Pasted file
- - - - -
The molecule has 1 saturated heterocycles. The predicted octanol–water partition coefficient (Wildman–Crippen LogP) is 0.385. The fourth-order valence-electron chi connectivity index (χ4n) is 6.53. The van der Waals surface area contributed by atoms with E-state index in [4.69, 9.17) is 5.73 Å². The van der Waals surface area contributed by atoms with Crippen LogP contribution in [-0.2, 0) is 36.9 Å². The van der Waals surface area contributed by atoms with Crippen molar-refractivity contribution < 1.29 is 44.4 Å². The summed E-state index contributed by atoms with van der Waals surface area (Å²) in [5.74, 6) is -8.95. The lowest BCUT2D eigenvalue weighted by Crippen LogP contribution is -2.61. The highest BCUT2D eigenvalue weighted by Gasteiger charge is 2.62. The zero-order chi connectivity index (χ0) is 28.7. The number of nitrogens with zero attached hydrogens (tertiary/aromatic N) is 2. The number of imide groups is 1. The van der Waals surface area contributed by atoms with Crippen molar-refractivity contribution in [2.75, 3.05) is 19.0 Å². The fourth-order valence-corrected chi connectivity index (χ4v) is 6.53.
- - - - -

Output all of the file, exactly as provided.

The molecule has 1 saturated heterocycles. The predicted octanol–water partition coefficient (Wildman–Crippen LogP) is 0.385. The fourth-order valence-electron chi connectivity index (χ4n) is 6.53. The van der Waals surface area contributed by atoms with E-state index in [4.69, 9.17) is 5.73 Å². The van der Waals surface area contributed by atoms with Crippen LogP contribution in [-0.2, 0) is 36.9 Å². The van der Waals surface area contributed by atoms with Crippen molar-refractivity contribution < 1.29 is 44.4 Å². The summed E-state index contributed by atoms with van der Waals surface area (Å²) in [5.74, 6) is -8.95. The lowest BCUT2D eigenvalue weighted by Crippen LogP contribution is -2.61. The highest BCUT2D eigenvalue weighted by Gasteiger charge is 2.62. The zero-order chi connectivity index (χ0) is 28.7. The number of nitrogens with zero attached hydrogens (tertiary/aromatic N) is 2. The number of imide groups is 1. The van der Waals surface area contributed by atoms with Crippen molar-refractivity contribution in [2.75, 3.05) is 19.0 Å². The fourth-order valence-corrected chi connectivity index (χ4v) is 6.53.